The standard comparison these days for Ukraine’s predicament, i.e., looking across the border, at almost 200,000 Russian soldiers, is to the Sudetenland in September 1938. When/then Hitler met with Neville Chamberlain, and he agreed to Germany’s demand for the Sudeten region of Czechoslovakia (now the Czech Republic) to be ceded to Germany. One of the Nazi leader’s pretexts for the ultimatum, to which Chamberlain capitulated, involved the rights of German speaking Sudetens – sound familiar – which increases the superficial plausibility of the otherwise inapt comparison.
The better one – much – is to Italy’s invasion of Ethiopia in December 1934 and to Haile Selassie’s powerful appeal to the conscience of the world at The League of Nations in Geneva on June 30, 1936, as the fascist Mussolini-led nation continued to overwhelm and occupy the nascent first democracy in Africa and the oldest Christian nation on the planet.
Zelensky’s appeal to NATO and the conscience of the world at the Munich Security Conference on February 19, 2022, is in most ways, shapes and forms a replica of and homage to Selassie – and to us a surprisingly elegant and powerful one from the man who would be president by playing one on a TV show.
Why is this comparison much more apposite? Let us count some of the ways:
Both Selassie and Zelensky have Jewish lineage and with each that ancestry played/plays a crucial role in their authority to rule.
Selassie, the King of Kings, Lord of Lords, Elect of God and Lion of the Tribe of Judah, claimed and by Ethiopian law was credited a direct descendant of King Solomon and the Queen of Sheba, through their son Menelik I. It is one basis of Selassie’s divinity for many among the almost 1 million Jamaicans and others in the Rastafari Movement. As Bob Marley sang of him “Jah Rastafari” would establish “Zion” in Africa.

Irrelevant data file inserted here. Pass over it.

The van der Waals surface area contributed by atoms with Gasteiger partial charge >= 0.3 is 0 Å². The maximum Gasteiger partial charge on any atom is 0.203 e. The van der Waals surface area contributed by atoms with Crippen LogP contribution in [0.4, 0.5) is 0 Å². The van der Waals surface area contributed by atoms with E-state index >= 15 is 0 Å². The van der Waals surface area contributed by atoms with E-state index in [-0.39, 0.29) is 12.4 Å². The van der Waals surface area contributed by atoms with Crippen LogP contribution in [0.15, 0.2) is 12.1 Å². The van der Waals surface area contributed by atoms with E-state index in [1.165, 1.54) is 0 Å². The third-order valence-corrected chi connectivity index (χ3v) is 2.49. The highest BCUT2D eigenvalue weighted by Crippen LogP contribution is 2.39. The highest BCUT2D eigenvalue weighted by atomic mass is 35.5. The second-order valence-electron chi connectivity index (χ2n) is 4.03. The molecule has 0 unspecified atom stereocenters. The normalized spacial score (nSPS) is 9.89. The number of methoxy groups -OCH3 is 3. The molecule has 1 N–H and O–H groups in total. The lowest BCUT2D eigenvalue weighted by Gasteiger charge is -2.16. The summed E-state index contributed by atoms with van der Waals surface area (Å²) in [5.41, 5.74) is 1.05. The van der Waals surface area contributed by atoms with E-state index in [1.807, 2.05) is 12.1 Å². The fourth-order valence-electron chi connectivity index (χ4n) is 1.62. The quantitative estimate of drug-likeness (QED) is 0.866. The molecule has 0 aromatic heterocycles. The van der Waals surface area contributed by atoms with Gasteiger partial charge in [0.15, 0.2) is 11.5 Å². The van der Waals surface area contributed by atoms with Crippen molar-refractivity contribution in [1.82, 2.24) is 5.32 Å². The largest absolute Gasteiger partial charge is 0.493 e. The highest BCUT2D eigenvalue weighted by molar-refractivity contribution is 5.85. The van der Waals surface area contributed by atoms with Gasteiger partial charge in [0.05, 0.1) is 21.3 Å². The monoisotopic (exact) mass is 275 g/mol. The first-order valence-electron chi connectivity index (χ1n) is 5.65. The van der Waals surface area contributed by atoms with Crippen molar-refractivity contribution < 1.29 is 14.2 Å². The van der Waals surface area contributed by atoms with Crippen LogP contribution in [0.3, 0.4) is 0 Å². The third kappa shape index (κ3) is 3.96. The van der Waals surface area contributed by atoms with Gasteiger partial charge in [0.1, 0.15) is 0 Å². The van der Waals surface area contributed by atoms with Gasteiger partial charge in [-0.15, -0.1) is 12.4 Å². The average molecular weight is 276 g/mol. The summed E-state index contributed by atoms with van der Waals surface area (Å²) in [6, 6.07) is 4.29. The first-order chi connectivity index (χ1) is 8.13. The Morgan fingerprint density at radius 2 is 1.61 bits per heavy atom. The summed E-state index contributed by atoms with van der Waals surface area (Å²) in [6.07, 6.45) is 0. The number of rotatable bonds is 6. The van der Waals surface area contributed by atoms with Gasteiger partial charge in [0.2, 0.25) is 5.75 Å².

Zelensky’s Jewish religion is both miraculous and protective of his country, where our paternal grandparents emigrated from in the late 1890s. Pictured is our grandfather, Samuel Constantine, in his officer’s uniform, during the reign of Emperor Franz Joseph, who briefly permitted Jews to become officers, a reform that ceased when the Emperor died during the Great War.
The Ukraine was probably the most viciously anti-Semitic region in Central and Eastern Europe, where pogroms and other anti-Semitic atrocities were the national sports – think Poland, Hungary, Bohemia, Eastern Germany, European Russia and the worst, the Ukraine.
There pogroms were frequent, especially in Odessa and Kiev (Kyiv) where on September 29-30, 1941, precisely 33,771 Jews were slaughtered in the Babi Yar ravine on the outskirts of that capital – with the enthusiastic participation of the Ukrainian Auxiliary Police and many locals.
The fact that 80 years later a Jew is Ukraine’s President undercuts Putin’s claim that he’s trying to liberate oppressed Russian speakers from a bunch of corrupt fascists, who haven’t changed much since WWII. Zelensky gets people like us to resist what otherwise might be the reflexive reaction of “who gives a shit about them – whose recent ancestors killed almost half of mine.”
The comparison of Ukraine’s to Ethiopia’s appeal to world conscience and of Russia to Italy (not pre-WWII Germany) is also supported by Russia’s second place status as the enemy of the United States and the free world. In the same way Mussolini and Italy were second bananas, Russia and Putin vie with North Korea and Kim Jong-Un today for second and third place in the great totalitarian/troublemaker race. China is clearly on top there and its recent reacceptance of Russia as strategic ally establishes their closest relationship in a half-century. It simply is “my enemies’ enemy is my friend.”
Let’s end by thinking on what Zelensky said last Saturday in Munich:
“Tomorrow [February 20] is the commemoration of the heavenly 108 years ago when Ukrainians made their choice, and many sacrificed their lives for that. This security system is slow and failing us time and time again because of egotism, arrogance, and the irresponsibility of countries on the global level – as a result, some countries are committing crimes while others resort to indifference – that turns them into accomplices. . . .How did the world respond – appeasement.”
And what Selassie said on June 30, 1936:
“I assert that the issue before the Assembly today is not merely a question of the settlement in the matter of Italian aggression. It is a question of collective security; of the very existence of the League; of the trust placed by States in international treaties; if the value of promises made to small states that their integrity and independence shall be respected and assured. . . . In a word, it is international morality that is at stake.”